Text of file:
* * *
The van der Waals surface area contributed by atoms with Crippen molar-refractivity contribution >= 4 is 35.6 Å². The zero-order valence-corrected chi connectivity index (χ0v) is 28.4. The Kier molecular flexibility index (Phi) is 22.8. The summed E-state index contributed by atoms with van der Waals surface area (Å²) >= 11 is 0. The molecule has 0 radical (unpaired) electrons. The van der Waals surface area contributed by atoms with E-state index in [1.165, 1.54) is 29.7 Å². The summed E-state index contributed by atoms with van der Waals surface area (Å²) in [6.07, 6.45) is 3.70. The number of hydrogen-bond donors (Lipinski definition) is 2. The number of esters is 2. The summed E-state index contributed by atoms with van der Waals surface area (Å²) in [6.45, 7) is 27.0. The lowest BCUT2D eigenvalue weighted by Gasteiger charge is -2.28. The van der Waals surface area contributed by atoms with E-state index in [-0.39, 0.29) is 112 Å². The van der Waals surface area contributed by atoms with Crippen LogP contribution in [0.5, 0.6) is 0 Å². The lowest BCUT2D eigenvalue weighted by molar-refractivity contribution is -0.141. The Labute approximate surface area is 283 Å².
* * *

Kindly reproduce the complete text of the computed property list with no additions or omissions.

The van der Waals surface area contributed by atoms with Crippen molar-refractivity contribution >= 4 is 35.6 Å². The zero-order valence-corrected chi connectivity index (χ0v) is 28.4. The Kier molecular flexibility index (Phi) is 22.8. The summed E-state index contributed by atoms with van der Waals surface area (Å²) >= 11 is 0. The molecule has 0 radical (unpaired) electrons. The van der Waals surface area contributed by atoms with E-state index in [1.165, 1.54) is 29.7 Å². The summed E-state index contributed by atoms with van der Waals surface area (Å²) in [6.07, 6.45) is 3.70. The number of hydrogen-bond donors (Lipinski definition) is 2. The number of esters is 2. The summed E-state index contributed by atoms with van der Waals surface area (Å²) in [6.45, 7) is 27.0. The lowest BCUT2D eigenvalue weighted by Gasteiger charge is -2.28. The van der Waals surface area contributed by atoms with E-state index in [-0.39, 0.29) is 112 Å². The van der Waals surface area contributed by atoms with Crippen LogP contribution in [0.5, 0.6) is 0 Å². The lowest BCUT2D eigenvalue weighted by molar-refractivity contribution is -0.141. The Labute approximate surface area is 283 Å².